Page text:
A significant and growing proportion of the assets invested in hedge funds globally come from U.S. tax-exempt entities such as endowments, foundations, state pension funds and corporate pension funds that are “qualified” under Internal Revenue Code (IRC) Section 501(a). Mechanically, tax-exempt entities generally invest in a corporation organized in a low-tax or no-tax, non-U.S. jurisdiction, which in turn invests in an entity that buys and sells securities and other assets. The buying and selling entity is often organized in a tax-advantaged, non-U.S. jurisdiction as a corporation that “checks the box” for partnership treatment for U.S. tax purposes (although other structures and entity types are also used). See “Implications of Recent IRS Memorandum on Loan Origination Activities for Offshore Hedge Funds that Invest in U.S. Debt
,” Hedge Fund Law Report, Vol. 2, No. 41 (Oct. 15, 2009). Tax-exempt hedge fund investors go through these contortions to avoid paying tax, at corporate tax rates, on so-called Unrelated Business Taxable Income (UBTI). As explained in more detail in this article, the portion of interest, dividends and capital gains generated by a domestic hedge fund in a tax year based on “acquisition indebtedness” will constitute UBTI on which U.S. tax-exempt investors in that fund will owe tax at corporate rates. Specifically, a domestic hedge fund’s UBTI for a tax year generally is equal to the fund’s total interest, dividends and capital gains for the tax year times a percentage, the numerator of which is the fund’s average acquisition indebtedness and the denominator of which is the average cost basis of the fund’s investments. For example, if a domestic hedge fund had a total return (including interest, dividends and capital gains) for the tax year of $20 million, an average cost basis of $100 million and average acquisition indebtedness of $30 million, the fund would have $6 million of UBTI for the tax year. That UBTI would be allocated pro rata to the fund’s tax-exempt investors for tax purposes. So if the fund had two tax-exempt investors with equal investments, at a corporate tax of 35%, each would owe tax of $1.05 million on its distributive share of the fund’s UBTI for the tax year. By contrast, if a tax-exempt investor invests in a corporation that in turn invests in a lower-tier trading entity, the UBTI created by the trading entity’s acquisition indebtedness will not flow through to the tax-exempt investor, and the investor will not owe tax on the UBTI (unless the investor’s purchase of shares in the corporation was itself financed by acquisition indebtedness). This is because the Internal Revenue Service respects the ability of corporations to “block” UBTI. See “IRS ‘Managed Funds Audit Team’ Steps Up Audits of Hedge Funds and Hedge Fund Managers, and Investigations of Hedge Fund Tax Compliance Issues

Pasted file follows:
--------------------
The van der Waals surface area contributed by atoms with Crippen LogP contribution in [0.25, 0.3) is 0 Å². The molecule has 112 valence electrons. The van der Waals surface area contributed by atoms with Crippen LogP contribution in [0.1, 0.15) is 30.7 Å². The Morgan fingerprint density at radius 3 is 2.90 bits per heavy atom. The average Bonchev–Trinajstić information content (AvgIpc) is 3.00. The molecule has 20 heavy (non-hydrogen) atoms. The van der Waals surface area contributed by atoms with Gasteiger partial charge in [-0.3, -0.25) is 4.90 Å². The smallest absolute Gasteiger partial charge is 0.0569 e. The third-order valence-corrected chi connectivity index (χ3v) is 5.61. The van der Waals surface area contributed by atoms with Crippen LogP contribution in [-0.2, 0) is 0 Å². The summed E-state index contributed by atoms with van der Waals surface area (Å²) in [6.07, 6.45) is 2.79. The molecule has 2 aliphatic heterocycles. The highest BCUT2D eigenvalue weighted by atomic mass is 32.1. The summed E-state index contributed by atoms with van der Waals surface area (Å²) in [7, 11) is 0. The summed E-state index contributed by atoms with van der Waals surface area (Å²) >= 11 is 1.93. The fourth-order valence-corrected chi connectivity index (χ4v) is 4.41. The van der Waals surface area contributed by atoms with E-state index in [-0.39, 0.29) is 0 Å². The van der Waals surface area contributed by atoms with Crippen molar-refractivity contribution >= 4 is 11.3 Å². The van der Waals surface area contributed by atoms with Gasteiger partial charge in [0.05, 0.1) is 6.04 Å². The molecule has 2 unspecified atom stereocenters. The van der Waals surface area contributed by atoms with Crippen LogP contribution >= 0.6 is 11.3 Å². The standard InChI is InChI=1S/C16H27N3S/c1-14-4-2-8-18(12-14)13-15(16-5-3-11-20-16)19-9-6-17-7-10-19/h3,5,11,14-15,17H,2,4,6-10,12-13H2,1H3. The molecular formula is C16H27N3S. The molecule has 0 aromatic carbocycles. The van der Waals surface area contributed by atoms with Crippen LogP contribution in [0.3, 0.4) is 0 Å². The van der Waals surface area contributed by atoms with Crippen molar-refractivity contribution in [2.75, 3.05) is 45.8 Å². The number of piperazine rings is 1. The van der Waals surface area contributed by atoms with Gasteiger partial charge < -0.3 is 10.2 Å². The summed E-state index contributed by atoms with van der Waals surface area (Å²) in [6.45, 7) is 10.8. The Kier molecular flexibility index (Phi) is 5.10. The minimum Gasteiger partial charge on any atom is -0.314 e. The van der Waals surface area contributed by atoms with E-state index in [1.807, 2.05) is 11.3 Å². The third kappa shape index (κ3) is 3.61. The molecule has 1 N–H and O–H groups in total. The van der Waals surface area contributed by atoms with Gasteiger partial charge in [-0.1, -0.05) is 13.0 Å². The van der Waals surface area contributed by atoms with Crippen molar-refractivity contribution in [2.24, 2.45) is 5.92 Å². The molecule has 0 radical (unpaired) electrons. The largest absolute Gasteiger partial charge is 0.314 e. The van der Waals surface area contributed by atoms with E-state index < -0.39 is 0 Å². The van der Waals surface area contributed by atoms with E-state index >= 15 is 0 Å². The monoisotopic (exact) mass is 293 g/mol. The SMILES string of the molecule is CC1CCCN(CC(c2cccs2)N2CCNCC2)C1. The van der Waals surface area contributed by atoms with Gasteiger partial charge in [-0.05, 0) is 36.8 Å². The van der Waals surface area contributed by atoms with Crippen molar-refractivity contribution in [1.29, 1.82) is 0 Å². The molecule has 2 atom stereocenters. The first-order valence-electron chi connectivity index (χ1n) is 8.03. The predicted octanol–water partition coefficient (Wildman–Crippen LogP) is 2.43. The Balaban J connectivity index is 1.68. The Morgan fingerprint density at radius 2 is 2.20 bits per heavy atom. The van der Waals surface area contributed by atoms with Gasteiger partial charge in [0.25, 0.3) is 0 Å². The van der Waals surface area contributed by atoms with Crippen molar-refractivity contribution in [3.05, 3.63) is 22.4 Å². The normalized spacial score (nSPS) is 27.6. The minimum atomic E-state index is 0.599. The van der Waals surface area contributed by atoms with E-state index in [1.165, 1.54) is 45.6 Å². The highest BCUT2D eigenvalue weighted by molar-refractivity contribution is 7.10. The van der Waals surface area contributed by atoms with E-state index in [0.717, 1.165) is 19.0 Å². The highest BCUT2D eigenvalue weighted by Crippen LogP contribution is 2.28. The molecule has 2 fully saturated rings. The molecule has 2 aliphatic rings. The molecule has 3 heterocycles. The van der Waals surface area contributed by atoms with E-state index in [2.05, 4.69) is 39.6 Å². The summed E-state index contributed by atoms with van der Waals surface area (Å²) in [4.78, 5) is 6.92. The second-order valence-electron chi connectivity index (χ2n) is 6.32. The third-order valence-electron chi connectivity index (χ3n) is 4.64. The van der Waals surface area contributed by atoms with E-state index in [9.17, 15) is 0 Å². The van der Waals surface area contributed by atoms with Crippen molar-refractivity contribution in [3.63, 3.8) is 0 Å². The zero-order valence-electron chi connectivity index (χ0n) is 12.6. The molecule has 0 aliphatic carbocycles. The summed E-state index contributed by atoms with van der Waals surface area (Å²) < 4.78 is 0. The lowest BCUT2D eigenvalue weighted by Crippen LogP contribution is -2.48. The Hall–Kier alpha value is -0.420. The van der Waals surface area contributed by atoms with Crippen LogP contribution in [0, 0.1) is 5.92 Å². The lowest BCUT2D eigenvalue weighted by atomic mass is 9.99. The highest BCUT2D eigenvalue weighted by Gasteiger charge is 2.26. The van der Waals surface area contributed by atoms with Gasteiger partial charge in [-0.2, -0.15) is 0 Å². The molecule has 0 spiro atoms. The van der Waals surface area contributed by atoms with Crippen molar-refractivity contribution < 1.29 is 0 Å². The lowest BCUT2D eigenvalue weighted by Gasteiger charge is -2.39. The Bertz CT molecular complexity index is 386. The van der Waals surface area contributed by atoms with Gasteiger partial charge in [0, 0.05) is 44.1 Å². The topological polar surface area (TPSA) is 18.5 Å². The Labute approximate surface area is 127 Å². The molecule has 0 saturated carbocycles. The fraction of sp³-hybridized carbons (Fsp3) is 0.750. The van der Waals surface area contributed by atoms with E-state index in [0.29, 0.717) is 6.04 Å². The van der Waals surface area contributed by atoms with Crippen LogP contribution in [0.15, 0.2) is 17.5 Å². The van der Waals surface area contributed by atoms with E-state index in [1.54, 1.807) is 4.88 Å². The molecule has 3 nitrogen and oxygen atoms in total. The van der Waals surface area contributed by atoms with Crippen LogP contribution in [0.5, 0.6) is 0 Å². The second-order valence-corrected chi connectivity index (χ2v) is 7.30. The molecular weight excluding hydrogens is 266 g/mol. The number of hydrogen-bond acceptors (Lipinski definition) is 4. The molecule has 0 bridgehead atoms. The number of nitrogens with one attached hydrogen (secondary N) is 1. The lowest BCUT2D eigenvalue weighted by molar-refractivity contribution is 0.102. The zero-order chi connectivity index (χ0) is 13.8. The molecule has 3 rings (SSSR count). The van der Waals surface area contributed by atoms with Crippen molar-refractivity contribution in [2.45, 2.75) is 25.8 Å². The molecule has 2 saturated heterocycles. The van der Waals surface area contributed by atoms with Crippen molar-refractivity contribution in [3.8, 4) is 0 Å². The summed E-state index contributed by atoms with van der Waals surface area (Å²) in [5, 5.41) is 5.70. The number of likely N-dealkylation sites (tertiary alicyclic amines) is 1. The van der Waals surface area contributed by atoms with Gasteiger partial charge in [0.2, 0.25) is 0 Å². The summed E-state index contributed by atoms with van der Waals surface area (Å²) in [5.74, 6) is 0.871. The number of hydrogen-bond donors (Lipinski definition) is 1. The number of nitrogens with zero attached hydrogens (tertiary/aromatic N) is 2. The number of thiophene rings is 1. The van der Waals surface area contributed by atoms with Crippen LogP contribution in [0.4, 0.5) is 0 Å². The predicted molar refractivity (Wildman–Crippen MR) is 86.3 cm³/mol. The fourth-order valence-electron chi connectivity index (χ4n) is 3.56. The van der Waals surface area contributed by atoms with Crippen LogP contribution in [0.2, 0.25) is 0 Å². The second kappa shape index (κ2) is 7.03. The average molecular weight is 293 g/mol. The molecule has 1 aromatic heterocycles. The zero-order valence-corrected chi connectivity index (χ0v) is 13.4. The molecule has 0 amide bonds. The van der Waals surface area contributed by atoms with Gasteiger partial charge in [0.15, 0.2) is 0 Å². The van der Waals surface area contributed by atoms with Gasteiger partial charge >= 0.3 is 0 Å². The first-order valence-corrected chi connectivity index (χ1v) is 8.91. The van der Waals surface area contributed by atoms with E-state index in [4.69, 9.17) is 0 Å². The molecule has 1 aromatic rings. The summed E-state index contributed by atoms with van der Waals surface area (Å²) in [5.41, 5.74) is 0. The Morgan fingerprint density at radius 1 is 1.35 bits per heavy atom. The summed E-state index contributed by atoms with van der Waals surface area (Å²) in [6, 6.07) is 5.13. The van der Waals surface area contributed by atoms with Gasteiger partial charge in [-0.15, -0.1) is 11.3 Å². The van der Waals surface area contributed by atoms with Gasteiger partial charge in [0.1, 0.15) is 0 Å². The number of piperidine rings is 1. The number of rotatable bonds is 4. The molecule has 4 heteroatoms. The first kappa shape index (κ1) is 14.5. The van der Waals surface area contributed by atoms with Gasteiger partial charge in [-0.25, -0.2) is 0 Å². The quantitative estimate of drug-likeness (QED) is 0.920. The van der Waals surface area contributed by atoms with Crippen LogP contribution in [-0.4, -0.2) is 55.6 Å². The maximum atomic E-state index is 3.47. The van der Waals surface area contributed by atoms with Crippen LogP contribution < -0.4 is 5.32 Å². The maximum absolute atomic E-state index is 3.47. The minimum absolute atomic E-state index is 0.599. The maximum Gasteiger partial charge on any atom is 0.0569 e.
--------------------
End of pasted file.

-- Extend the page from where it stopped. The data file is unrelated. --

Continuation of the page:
,” Hedge Fund Law Report, Vol. 2, No. 34 (Aug. 27, 2009). On July 31, 2009, Rep. Sander Levin (D-MI) introduced H.R. 3497
, a bill that would revise the definition in the IRC of “acquisition indebtedness” to exclude debt incurred by a U.S. partnership for investments in “qualified securities or commodities.” (Levin had introduced similar legislation in 2007.) In short, if Levin’s bill were to become law, it would diminish the rationale for investments by U.S. tax-exempt investors in hedge funds via offshore corporations. However, offshore corporations exist in hedge fund structures for reasons other than blocking UBTI, so even if Levin’s bill were to become law, the case for offshore corporations could remain compelling. This article offers a more comprehensive discussion of the taxation of UBTI; tax-exempt investor attitudes towards UBTI; structuring of hedge funds to enable tax-exempt investors to avoid UBTI; the mechanics of the Levin bill; the potential impact of the Levin bill if enacted on tax-exempt hedge fund investors as well as non-U.S. investors; and the likelihood of enactment of the Levin bill.